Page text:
Tell me now, dear Mary, what is the fifth commandment? Honor thy father and thy mother, that thy
be long in the land which the Lord thy God giveth thee. Where was it given ? At Mount Sinai, in the wilderness. To whom was it given ? To all the children of Israel. And at what time?
Mary hesitated, not being ready with a reply; and Charles modestly said, -Just after they had been delivered from Egypt.
Do you remember what the land of Egypt was called by the Lord ? Do you mean, uncle, at the time He
the ten commandments ?
Yes ; by which I mean to show, that when the ten commandments were given, the Israelites were in a state of redemption, and that the law was given to them as to a people freed from the bondage of Egypt :-the ten commandments being prefaced by this declaration; “ I am the Lord thy God, which brought thee out of the land of Egypt, out of the house of bondage." And they were no sooner put under the law than they had, besides, the types of the Gospel in Jesus, through the blood of the slain lamb. So the terrors of the strictness of the law were softened by the provision of the typical sacrifice without spot or blemish, offered as an atonement; so that even then, they who' had faith might be said to be under the law to Christ, which it is said, (Gal. iii. 19,) was ordained by angels in the hand of a Mediator.
If the law was given to the children of Israel, why do we, as Gentiles, take it to ourselves?
Because, Charles answered, we are children of Abraham by faith ; we are grafted into the olive-tree of the Jews, and partake of the fatness of the olive.
It is so; and, moreover, when we believe, we are redeemed from out of the wicked world, out of the house of bondage ;--for Egypt, which was a literal place of bondage to the Jews, is a typical representation of the world, which is our place of bondage ; Satan being the prince of this world, and he that puts hard yokes on the necks of those who dwell in it.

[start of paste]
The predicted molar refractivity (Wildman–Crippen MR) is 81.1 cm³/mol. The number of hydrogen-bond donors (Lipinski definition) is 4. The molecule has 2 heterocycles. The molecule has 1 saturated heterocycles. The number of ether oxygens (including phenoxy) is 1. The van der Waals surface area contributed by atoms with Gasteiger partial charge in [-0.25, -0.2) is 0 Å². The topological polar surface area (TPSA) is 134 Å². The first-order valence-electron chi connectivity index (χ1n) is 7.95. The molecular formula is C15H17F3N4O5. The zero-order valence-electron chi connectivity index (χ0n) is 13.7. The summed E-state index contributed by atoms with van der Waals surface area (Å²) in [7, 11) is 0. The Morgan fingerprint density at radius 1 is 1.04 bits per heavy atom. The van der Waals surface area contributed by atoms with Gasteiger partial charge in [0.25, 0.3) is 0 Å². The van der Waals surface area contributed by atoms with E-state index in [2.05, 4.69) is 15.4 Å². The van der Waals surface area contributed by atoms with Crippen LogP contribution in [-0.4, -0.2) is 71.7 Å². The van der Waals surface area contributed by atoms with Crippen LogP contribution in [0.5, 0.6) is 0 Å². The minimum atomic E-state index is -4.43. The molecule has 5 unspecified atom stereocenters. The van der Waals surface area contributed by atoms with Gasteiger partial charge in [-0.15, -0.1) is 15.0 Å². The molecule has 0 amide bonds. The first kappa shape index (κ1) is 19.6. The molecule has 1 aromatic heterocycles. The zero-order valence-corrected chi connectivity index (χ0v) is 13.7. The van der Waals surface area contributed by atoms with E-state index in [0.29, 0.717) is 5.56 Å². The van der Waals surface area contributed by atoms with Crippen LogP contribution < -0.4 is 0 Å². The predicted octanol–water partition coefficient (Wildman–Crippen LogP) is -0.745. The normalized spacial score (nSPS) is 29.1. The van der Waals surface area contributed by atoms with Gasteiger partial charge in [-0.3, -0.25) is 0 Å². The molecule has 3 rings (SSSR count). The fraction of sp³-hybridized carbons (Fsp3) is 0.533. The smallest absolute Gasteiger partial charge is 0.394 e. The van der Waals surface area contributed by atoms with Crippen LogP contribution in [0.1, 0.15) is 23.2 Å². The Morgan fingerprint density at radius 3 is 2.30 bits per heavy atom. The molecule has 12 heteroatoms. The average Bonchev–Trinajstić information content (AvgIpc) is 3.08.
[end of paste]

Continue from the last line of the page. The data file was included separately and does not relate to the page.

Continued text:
Do you remember how the children of Israel were delivered ?
George said, with a high hand, and a stretchedout arm, and with great power.
Yes, George; and, moreover, with blood. The Lord redeemed them, saving them from the destroying angel. They were ordered to slay the Lamb for the sacrifice of the passover,-to sprinkle the blood on their houses, which was the token of the salvation by which they were sanctified to the Lord, and separated from the Egyptians. They were to eat of the Lamb with their Joins girt and their staff in their hand, ready to set out on their pilgrimage. They were then brought out, led through the Red Sea, and were in a state of peculiar and distinguishing privileges, by the blood of the covenant, when the commandments were given to them. They were under the promise which was given to Abraham, and under the same covenant; but the law was added,- do you know why?
Yes, uncle ; it was added because of transgressions. (Gal. iii. 19.)
What is the use of the law ?
By the law is the knowledge of sin. (Rom. iii. 20.)
Has the law any other office ? Yes; as a schoolmaster, to bring us to Christ. (Gal. iii. 24.)
True; when the Lord saith by the law, “Do this and live," we find out the sin which prevents our doing it, and hinders our living by it; then we are led to lament our sin, and say,
"O wretched man that I am !” Feeling that there is an